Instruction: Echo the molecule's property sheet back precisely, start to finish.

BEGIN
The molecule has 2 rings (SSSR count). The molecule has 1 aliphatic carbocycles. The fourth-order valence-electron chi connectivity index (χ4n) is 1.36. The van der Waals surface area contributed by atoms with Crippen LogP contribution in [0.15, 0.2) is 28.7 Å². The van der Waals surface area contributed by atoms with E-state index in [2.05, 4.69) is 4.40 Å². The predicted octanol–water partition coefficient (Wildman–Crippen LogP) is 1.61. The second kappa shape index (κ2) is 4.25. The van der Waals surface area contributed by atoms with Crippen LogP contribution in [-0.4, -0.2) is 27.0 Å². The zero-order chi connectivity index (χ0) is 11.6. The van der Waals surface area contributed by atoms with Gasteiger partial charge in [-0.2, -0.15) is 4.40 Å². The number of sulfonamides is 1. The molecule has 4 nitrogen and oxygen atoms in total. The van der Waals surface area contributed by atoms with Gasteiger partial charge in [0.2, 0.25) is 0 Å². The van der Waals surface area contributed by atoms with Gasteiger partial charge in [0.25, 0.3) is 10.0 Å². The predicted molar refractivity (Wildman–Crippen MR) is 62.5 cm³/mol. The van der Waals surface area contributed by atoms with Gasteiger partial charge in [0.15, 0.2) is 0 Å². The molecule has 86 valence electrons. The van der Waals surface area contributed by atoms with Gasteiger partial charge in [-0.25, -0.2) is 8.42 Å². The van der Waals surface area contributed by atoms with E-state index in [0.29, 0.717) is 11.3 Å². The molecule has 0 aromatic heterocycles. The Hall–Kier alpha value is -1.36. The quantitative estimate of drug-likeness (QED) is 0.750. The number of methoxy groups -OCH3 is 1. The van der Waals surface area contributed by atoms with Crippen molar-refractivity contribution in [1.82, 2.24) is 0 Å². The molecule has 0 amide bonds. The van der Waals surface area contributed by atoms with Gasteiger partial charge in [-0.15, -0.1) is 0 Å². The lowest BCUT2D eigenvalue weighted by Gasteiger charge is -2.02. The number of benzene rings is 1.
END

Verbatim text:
The molecule has 2 rings (SSSR count). The molecule has 1 aliphatic carbocycles. The fourth-order valence-electron chi connectivity index (χ4n) is 1.36. The van der Waals surface area contributed by atoms with Crippen LogP contribution in [0.15, 0.2) is 28.7 Å². The van der Waals surface area contributed by atoms with E-state index in [2.05, 4.69) is 4.40 Å². The predicted octanol–water partition coefficient (Wildman–Crippen LogP) is 1.61. The second kappa shape index (κ2) is 4.25. The van der Waals surface area contributed by atoms with Crippen LogP contribution in [-0.4, -0.2) is 27.0 Å². The zero-order chi connectivity index (χ0) is 11.6. The van der Waals surface area contributed by atoms with Gasteiger partial charge in [-0.2, -0.15) is 4.40 Å². The number of sulfonamides is 1. The molecule has 4 nitrogen and oxygen atoms in total. The van der Waals surface area contributed by atoms with Gasteiger partial charge in [0.2, 0.25) is 0 Å². The van der Waals surface area contributed by atoms with Gasteiger partial charge in [0.25, 0.3) is 10.0 Å². The predicted molar refractivity (Wildman–Crippen MR) is 62.5 cm³/mol. The van der Waals surface area contributed by atoms with Gasteiger partial charge in [0.15, 0.2) is 0 Å². The molecule has 86 valence electrons. The van der Waals surface area contributed by atoms with Gasteiger partial charge in [-0.25, -0.2) is 8.42 Å². The van der Waals surface area contributed by atoms with E-state index in [0.29, 0.717) is 11.3 Å². The molecule has 0 aromatic heterocycles. The Hall–Kier alpha value is -1.36. The quantitative estimate of drug-likeness (QED) is 0.750. The number of methoxy groups -OCH3 is 1. The van der Waals surface area contributed by atoms with Crippen molar-refractivity contribution in [1.82, 2.24) is 0 Å². The molecule has 0 amide bonds. The van der Waals surface area contributed by atoms with Gasteiger partial charge in [-0.15, -0.1) is 0 Å². The lowest BCUT2D eigenvalue weighted by Gasteiger charge is -2.02. The number of benzene rings is 1.